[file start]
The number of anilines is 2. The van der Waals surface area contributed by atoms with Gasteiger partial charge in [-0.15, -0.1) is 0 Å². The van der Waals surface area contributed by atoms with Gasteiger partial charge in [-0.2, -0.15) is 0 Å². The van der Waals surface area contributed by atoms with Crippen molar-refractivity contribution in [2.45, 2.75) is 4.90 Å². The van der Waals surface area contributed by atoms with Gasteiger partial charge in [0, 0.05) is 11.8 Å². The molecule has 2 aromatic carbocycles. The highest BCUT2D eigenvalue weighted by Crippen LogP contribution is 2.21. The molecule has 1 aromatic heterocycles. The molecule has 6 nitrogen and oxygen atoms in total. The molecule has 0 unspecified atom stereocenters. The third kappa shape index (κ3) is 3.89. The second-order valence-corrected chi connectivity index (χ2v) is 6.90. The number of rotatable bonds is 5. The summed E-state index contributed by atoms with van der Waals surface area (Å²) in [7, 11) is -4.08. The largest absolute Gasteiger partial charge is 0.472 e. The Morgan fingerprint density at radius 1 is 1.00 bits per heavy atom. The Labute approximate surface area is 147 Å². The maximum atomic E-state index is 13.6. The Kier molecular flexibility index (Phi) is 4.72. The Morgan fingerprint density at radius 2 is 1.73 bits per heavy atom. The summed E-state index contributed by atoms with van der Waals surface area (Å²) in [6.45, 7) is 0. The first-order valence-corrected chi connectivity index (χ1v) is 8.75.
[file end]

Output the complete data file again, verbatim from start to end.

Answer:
The number of anilines is 2. The van der Waals surface area contributed by atoms with Gasteiger partial charge in [-0.15, -0.1) is 0 Å². The van der Waals surface area contributed by atoms with Gasteiger partial charge in [-0.2, -0.15) is 0 Å². The van der Waals surface area contributed by atoms with Crippen molar-refractivity contribution in [2.45, 2.75) is 4.90 Å². The van der Waals surface area contributed by atoms with Gasteiger partial charge in [0, 0.05) is 11.8 Å². The molecule has 2 aromatic carbocycles. The highest BCUT2D eigenvalue weighted by Crippen LogP contribution is 2.21. The molecule has 1 aromatic heterocycles. The molecule has 6 nitrogen and oxygen atoms in total. The molecule has 0 unspecified atom stereocenters. The third kappa shape index (κ3) is 3.89. The second-order valence-corrected chi connectivity index (χ2v) is 6.90. The number of rotatable bonds is 5. The summed E-state index contributed by atoms with van der Waals surface area (Å²) in [7, 11) is -4.08. The largest absolute Gasteiger partial charge is 0.472 e. The Morgan fingerprint density at radius 1 is 1.00 bits per heavy atom. The Labute approximate surface area is 147 Å². The maximum atomic E-state index is 13.6. The Kier molecular flexibility index (Phi) is 4.72. The Morgan fingerprint density at radius 2 is 1.73 bits per heavy atom. The summed E-state index contributed by atoms with van der Waals surface area (Å²) in [6.45, 7) is 0. The first-order valence-corrected chi connectivity index (χ1v) is 8.75.